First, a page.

Wide receiver initially appeared to be a position of weakness for Wisconsin, but it may actually be a position of considerable depth. True freshmen George Rushing, Natrell Jamerson and Krenwick Sanders impressed during fall camp and should see playing time. Reggie Love stepped up and looks like a top target, while Kenzel Doe and Alex Erickson remain steady.

Defensive end Danielle Hunter and tackle Jermauria Rasco return for LSU. Rasco led the team in sacks last season, while Hunter is primed for a big season in the SEC. Inside linebacker D.J. Welter started every game for the Tigers last season, while outside linebacker Kwon Alexander amassed 65 tackles during his sophomore year.

LSU is notorious for producing talented defensive backs who end up playing in the NFL, and there is no shortage of young talent at Les Miles' disposal in 2014. Sophomore cornerback Tre'Davious White earned freshman All-SEC accolades last year, while senior safety Ronald Martin also returns. Expect the Tiger defensive backs to get very physical with Wisconsin's wide receivers and play aggressive press coverage. LSU will be without sophomore corner Rashard Robinson, who is not making the trip to Houston.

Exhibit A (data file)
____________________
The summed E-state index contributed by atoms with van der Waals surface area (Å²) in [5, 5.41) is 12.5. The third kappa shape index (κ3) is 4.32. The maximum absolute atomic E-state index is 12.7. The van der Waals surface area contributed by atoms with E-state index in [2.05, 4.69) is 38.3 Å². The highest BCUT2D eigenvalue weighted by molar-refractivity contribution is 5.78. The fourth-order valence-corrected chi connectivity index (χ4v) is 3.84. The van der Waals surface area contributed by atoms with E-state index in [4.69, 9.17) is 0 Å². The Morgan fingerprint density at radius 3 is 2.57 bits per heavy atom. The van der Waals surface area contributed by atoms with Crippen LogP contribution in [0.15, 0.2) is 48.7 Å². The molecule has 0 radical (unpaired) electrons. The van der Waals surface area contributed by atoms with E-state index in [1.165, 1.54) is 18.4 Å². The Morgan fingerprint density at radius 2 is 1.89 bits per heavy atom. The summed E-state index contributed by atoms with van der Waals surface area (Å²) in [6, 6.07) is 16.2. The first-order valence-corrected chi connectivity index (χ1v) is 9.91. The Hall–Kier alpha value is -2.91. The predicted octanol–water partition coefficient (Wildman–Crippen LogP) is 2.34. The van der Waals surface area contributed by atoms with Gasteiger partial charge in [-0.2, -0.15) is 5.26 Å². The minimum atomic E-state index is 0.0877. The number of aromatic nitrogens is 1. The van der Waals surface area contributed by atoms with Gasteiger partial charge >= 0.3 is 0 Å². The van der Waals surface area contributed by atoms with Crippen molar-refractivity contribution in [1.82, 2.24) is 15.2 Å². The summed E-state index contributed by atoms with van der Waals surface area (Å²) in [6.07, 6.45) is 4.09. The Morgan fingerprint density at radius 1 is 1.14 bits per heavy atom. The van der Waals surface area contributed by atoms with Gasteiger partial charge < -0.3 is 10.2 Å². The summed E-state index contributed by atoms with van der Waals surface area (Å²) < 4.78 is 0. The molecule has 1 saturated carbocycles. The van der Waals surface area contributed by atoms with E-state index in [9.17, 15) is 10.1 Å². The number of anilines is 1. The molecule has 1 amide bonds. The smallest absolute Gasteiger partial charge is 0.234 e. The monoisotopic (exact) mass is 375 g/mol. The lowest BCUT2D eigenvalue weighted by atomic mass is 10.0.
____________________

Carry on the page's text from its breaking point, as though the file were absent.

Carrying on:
Should the game come down to a field goal attempt, the Badgers will roll the dice with true freshman Rafael Gaglianone, a former soccer player from Brazil. The Tigers will rely on sophomore kicker Colby Delahoussaye, who made 13 field goals in 2013.

LSU should enjoy a sizable home-field advantage, with Houston just a four-hour drive from Baton Rouge. Nonetheless, Wisconsin appears to have a nice contingent here in Texas and the young personnel on both teams will battle nerves and emotion. Expect a close game between two teams who are nearly mirror images of one another on offense. It all may come down to who has the ball last.

Who has the edge?

Offense: Wisconsin

Defense: LSU

Special Teams: LSU

Coaching: LSU

Intangibles: LSU